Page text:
Be afraid…be very afraid: inter partes and post-grant review

There are now two permanent sheriffs in the United States patent office to eliminate or reduce your patent protection: The post-grant review and inter partes review of the America Invents Act.  With both proceedings patent claim sentences can be cancelled under a significantly lower evidentiary standard and broader claim interpretation that those required for invalidating patents in courts.

 

For post-grant review a party generally files a petition to cancel a patent’s claims no later than nine months after the patent’s issue date. 35 U.S.C. section 321(c).   The petition may rely upon statutory reasons for invalidity as well as novel related issues. 35 U.S.C. 282(b)(2)(3), 321(b) and 324(b).   The petition may also include expert testimony, and the patent owner may respond in kind. 35 U.S.C.  322(a)(3)(B) and 323; 37 C.F.R. 42.208(c).  If the Patent Office Trial and Appeal Board [hereinafter the Board] then determines that the petitioner is likely to prevail, the parties proceed to an adjudicatory phase. 35 U.S.C. 324(a). This Board decision to either dismiss the petition or proceed is final and nonappealable. 35 U.S.C. 324(e). If the proceeding continues there is limited discovery, the patent owner may amend claims and there is another opportunity to submit expert testimony. 35 U.S.C. 326 (a)(5), 326(a)(8) and 326(d).  With a limited exception, claims must be given their broadest reasonable interpretation instead of the narrower plain and ordinary meaning of infringement litigation. See 37 CFR 42.200(b).  The petitioner must establish by a preponderance of the evidence, and not clear and convincing evidence, that claim sentences are invalid for reason(s) provided in 35 U.S.C. 282(b)(2)(3).  See 35 U.S.C. 326(e). The Board issues a final written decision on the merits and the parties may appeal this decision. 35 U.S.C. 328(a) and 329.

 

Inter partes review is similar to post-grant review and includes broader claim construction, no appeal of the initial Board decision to proceed, and a lower evidentiary standard. See 35 U.S.C. 311 et seq.; 37 C.F.R. 42.100(b).  However, for an inter parts review (i) generally the petition must be filed no sooner than nine months after a patent issues and (ii) claim sentences may be canceled only for anticipation or obviousness based upon printed publications or patents. 35 U.S.C. 311(b) and 311(c). The post-grant proceeding thereby provides a short deadline by which a newly issued patent may be challenged for almost any reason, and thereafter this patent may only be challenged on a limited basis in an inter partes review.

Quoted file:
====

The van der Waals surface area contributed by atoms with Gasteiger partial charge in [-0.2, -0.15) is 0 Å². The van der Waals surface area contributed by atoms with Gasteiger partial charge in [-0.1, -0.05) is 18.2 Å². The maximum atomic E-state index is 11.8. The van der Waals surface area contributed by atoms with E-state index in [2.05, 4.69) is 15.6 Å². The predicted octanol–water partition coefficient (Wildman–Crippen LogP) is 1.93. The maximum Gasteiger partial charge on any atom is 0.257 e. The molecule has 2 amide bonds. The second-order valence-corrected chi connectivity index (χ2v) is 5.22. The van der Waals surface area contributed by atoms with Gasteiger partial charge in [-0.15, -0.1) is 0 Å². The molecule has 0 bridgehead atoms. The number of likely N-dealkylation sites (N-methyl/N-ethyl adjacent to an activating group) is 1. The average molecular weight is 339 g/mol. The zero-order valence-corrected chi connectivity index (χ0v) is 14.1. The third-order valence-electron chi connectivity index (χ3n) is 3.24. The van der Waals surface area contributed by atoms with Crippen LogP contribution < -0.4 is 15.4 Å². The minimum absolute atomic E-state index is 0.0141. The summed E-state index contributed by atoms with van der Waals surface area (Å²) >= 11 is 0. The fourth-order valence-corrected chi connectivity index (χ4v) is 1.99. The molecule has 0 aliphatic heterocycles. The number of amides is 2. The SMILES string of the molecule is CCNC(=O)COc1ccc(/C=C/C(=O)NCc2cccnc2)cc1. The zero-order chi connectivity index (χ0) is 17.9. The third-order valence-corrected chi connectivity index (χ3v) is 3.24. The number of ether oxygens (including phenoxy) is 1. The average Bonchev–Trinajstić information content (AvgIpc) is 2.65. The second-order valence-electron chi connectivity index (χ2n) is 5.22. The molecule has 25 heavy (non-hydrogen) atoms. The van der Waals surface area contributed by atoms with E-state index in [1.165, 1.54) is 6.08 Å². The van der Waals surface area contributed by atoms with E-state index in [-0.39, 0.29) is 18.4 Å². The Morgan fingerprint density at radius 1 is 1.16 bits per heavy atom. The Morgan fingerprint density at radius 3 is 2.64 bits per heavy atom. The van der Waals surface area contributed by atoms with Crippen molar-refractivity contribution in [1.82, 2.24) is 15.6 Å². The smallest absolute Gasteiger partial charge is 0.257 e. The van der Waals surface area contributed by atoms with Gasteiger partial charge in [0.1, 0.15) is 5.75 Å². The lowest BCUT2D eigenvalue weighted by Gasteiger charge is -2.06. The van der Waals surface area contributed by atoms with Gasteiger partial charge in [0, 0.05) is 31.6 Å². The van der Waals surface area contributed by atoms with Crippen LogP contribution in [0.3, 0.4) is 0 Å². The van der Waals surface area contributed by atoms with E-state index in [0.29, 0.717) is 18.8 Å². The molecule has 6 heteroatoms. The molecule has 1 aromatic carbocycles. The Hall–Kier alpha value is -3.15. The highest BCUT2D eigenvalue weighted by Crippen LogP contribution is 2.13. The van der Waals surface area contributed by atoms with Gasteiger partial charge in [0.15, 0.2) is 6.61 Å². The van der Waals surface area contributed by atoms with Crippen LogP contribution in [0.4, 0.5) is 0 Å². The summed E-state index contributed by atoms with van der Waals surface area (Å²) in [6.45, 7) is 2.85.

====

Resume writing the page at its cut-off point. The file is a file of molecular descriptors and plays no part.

Inter parts review was recently challenged in Cuozzo Speed Technologies, LLC v. Lee, 579 U.S. ___ (2016) [hereinafter Cuozzo]. The Cuozzo petitioner challenged the ‘broadest reasonable interpretation’ standard, in part by contending that this standard produces outcome inconsistent with the ‘plain and ordinary meaning’ standard of patent infringement litigation.  See 37 C.F.R. 42.100(b). This petitioner also challenged the Federal Circuit’s holding that a Board’s decision to institute a proceeding is judicially unreviewable. However, the Court concluded that selection of the ‘broadest reasonable construction’ standard was a reasonable exercise of rulemaking power under the statute’s enablement provision. See 35 U.S.C. 316(a). The Court also concluded that judicial review of initial Board decisions would undercut the patent office’s ability to eliminate defective patents.  The Court did add that judicial review could be revisited if based upon constitutional challenges or other questions outside the scope of actual post-grant and inter partes review provisions. To date in the Court has denied petitions for certiorari challenging the post grant statute and its regulations.

© 2016 Adrienne B. Naumann

Adrienne B. Naumann, Esq. does not post or endorse the advertisements on adriennebnaumann.wordpress.com.

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